The term "stainless steel" refers to several types of steel that contain small amounts of chromium, which helps the steel resist rusting and corrosion. This property is appealing and useful for both practical and artistic purposes. However, stainless steel is limited in its colour. While it is possible to paint or tint stainless steel, the only ways to permanently alter the colour are through chemical changes or heat. Heat is one of the simpler methods of colouring stainless steel, but it is somewhat dangerous and the results can vary greatly.
Arrange the steel item on a pan or similar flat item that will withstand high heat.
Put the oven thermometer into your oven and turn it on to about 260 degrees Celsius )500 degrees Fahrenheit). When the oven has reached the right temperature, put the pan into the oven. If you are using a kiln, put the pan in before turning on the kiln. A kiln will most likely have a built-in thermometer, so you may not need to put one into the kiln.
Wait. Times will vary depending upon the composition and thickness of the steel. Monitor your steel closely. Turn up the temperature, if necessary, to achieve a true blue colour. Stainless steel turns blue at somewhere between 260 and 316 degrees Celsius (500 and 600 degrees Fahrenheit), so a temperature that is too low may not achieve the colour or shade that you want.
Turn off the oven or kiln when you are satisfied with the colour and wait for the steel to cool completely before handling. Put the steel into a bucket of water to cool it faster, if desired.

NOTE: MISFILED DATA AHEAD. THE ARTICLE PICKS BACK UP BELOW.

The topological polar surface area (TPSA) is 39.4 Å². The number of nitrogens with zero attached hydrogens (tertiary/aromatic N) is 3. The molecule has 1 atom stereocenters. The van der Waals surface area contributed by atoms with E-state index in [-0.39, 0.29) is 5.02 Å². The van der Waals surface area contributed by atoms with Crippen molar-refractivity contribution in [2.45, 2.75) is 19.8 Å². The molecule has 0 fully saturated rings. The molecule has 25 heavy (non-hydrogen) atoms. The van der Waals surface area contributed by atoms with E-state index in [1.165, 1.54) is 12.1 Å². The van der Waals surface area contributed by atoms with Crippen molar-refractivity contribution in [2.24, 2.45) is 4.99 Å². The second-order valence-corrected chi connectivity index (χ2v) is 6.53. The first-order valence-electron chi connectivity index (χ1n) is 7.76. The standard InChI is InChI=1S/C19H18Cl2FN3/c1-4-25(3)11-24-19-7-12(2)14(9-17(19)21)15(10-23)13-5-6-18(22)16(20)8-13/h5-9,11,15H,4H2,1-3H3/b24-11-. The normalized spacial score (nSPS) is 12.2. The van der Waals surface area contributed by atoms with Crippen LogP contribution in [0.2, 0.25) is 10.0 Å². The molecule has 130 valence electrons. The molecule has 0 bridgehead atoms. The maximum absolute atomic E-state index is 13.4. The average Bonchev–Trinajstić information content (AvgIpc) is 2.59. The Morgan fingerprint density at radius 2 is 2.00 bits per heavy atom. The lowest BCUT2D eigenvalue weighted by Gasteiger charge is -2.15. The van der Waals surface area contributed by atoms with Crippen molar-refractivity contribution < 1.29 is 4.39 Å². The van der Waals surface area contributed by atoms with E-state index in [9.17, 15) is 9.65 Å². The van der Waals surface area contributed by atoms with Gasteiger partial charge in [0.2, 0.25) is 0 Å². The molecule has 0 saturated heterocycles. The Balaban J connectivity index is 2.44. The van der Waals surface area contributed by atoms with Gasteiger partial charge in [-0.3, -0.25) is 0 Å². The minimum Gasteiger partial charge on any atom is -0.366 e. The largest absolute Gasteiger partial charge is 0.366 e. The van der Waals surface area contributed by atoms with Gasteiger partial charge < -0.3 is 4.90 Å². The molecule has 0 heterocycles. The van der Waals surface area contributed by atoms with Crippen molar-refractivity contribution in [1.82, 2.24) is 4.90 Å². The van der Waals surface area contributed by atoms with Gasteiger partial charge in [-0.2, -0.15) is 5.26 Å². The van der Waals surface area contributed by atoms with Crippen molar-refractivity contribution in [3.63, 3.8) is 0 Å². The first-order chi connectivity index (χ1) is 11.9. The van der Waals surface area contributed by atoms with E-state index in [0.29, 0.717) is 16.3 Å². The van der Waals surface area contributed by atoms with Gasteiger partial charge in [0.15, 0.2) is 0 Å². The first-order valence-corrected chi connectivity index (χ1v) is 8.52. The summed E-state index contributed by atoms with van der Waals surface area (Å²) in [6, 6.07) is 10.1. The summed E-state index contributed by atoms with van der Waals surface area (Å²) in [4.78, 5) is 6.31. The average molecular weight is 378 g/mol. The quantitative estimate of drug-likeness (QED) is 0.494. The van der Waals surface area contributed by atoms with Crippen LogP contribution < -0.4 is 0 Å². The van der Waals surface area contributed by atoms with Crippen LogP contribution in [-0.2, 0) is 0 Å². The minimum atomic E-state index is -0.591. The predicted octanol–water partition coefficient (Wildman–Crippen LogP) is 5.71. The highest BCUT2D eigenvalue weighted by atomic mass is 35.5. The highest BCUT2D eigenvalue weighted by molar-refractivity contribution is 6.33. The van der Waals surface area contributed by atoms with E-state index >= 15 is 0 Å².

If your oven does not reach a high enough temperature, use an oxyacetylene torch. These torches achieve very high temperatures but are dangerous and make an inconsistent effect on the colour of metal, which may or may not be desirable.
Keep a fire extinguisher nearby and work in a well-ventilated area.
Tips and warnings
- If your oven does not reach a high enough temperature, use an oxyacetylene torch. These torches achieve very high temperatures but are dangerous and make an inconsistent effect on the colour of metal, which may or may not be desirable.
- Keep a fire extinguisher nearby and work in a well-ventilated area.
- Maille Artisans International League: Heat colouring stainless steel for beginners
- Maille Artisans International League: Heat colouring (oxidizing) steel
- British Stainless Steel Association: Heat tint (temper) colours on stainless steel surfaces heated in air
- Maille Artisans International League: Effects of firescale on various metals